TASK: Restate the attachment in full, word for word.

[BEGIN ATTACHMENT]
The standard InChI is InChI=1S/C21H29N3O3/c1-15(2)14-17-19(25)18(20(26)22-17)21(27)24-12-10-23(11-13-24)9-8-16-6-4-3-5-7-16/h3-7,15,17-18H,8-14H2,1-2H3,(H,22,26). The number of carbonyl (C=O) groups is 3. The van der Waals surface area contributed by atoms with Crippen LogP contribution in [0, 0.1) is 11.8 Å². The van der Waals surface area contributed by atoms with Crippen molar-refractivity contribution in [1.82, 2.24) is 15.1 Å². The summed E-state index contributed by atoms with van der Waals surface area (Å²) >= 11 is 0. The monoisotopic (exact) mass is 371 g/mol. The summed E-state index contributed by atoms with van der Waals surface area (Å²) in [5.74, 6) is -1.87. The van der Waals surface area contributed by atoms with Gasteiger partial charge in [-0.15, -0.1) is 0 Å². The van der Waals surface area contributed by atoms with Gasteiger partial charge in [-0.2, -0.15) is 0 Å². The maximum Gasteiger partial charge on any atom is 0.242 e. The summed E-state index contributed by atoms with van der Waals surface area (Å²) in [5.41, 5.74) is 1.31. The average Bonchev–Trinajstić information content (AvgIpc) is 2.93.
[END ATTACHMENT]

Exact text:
The standard InChI is InChI=1S/C21H29N3O3/c1-15(2)14-17-19(25)18(20(26)22-17)21(27)24-12-10-23(11-13-24)9-8-16-6-4-3-5-7-16/h3-7,15,17-18H,8-14H2,1-2H3,(H,22,26). The number of carbonyl (C=O) groups is 3. The van der Waals surface area contributed by atoms with Crippen LogP contribution in [0, 0.1) is 11.8 Å². The van der Waals surface area contributed by atoms with Crippen molar-refractivity contribution in [1.82, 2.24) is 15.1 Å². The summed E-state index contributed by atoms with van der Waals surface area (Å²) >= 11 is 0. The monoisotopic (exact) mass is 371 g/mol. The summed E-state index contributed by atoms with van der Waals surface area (Å²) in [5.74, 6) is -1.87. The van der Waals surface area contributed by atoms with Gasteiger partial charge in [-0.15, -0.1) is 0 Å². The van der Waals surface area contributed by atoms with Gasteiger partial charge in [-0.2, -0.15) is 0 Å². The maximum Gasteiger partial charge on any atom is 0.242 e. The summed E-state index contributed by atoms with van der Waals surface area (Å²) in [5.41, 5.74) is 1.31. The average Bonchev–Trinajstić information content (AvgIpc) is 2.93.